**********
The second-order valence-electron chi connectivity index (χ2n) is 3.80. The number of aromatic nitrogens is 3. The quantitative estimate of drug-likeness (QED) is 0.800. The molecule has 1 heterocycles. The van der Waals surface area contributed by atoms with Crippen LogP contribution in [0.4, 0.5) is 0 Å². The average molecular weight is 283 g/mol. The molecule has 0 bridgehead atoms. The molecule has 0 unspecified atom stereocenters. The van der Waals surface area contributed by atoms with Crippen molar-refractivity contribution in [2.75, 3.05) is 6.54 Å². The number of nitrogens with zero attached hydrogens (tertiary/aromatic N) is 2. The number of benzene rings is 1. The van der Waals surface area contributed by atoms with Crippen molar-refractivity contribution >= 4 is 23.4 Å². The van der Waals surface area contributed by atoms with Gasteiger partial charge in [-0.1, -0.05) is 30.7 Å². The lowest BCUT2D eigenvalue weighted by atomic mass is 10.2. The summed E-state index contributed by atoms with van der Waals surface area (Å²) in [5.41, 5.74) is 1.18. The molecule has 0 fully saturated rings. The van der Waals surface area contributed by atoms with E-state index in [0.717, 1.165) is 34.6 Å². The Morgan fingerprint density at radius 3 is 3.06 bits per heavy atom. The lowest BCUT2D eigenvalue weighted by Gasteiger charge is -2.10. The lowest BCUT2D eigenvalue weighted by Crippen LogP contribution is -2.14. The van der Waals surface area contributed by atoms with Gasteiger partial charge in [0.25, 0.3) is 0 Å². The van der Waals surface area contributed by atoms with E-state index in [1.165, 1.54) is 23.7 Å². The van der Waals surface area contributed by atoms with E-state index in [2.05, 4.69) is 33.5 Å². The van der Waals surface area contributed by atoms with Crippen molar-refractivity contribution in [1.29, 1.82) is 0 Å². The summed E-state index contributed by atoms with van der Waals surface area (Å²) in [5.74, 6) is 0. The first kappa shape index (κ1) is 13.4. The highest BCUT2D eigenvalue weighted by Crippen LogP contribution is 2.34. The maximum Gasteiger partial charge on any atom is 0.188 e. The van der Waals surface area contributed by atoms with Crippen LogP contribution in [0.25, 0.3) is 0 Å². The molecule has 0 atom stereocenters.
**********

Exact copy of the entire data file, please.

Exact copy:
The second-order valence-electron chi connectivity index (χ2n) is 3.80. The number of aromatic nitrogens is 3. The quantitative estimate of drug-likeness (QED) is 0.800. The molecule has 1 heterocycles. The van der Waals surface area contributed by atoms with Crippen LogP contribution in [0.4, 0.5) is 0 Å². The average molecular weight is 283 g/mol. The molecule has 0 bridgehead atoms. The molecule has 0 unspecified atom stereocenters. The van der Waals surface area contributed by atoms with Crippen molar-refractivity contribution in [2.75, 3.05) is 6.54 Å². The number of nitrogens with zero attached hydrogens (tertiary/aromatic N) is 2. The number of benzene rings is 1. The van der Waals surface area contributed by atoms with Crippen molar-refractivity contribution >= 4 is 23.4 Å². The van der Waals surface area contributed by atoms with Gasteiger partial charge in [-0.1, -0.05) is 30.7 Å². The lowest BCUT2D eigenvalue weighted by atomic mass is 10.2. The summed E-state index contributed by atoms with van der Waals surface area (Å²) in [5.41, 5.74) is 1.18. The molecule has 0 fully saturated rings. The van der Waals surface area contributed by atoms with E-state index in [0.717, 1.165) is 34.6 Å². The Morgan fingerprint density at radius 3 is 3.06 bits per heavy atom. The lowest BCUT2D eigenvalue weighted by Gasteiger charge is -2.10. The lowest BCUT2D eigenvalue weighted by Crippen LogP contribution is -2.14. The van der Waals surface area contributed by atoms with Gasteiger partial charge in [0.25, 0.3) is 0 Å². The van der Waals surface area contributed by atoms with E-state index in [1.165, 1.54) is 23.7 Å². The van der Waals surface area contributed by atoms with E-state index in [2.05, 4.69) is 33.5 Å². The van der Waals surface area contributed by atoms with Crippen molar-refractivity contribution in [1.29, 1.82) is 0 Å². The summed E-state index contributed by atoms with van der Waals surface area (Å²) in [5.74, 6) is 0. The first kappa shape index (κ1) is 13.4. The highest BCUT2D eigenvalue weighted by Crippen LogP contribution is 2.34. The maximum Gasteiger partial charge on any atom is 0.188 e. The van der Waals surface area contributed by atoms with Crippen LogP contribution in [0.25, 0.3) is 0 Å². The molecule has 0 atom stereocenters.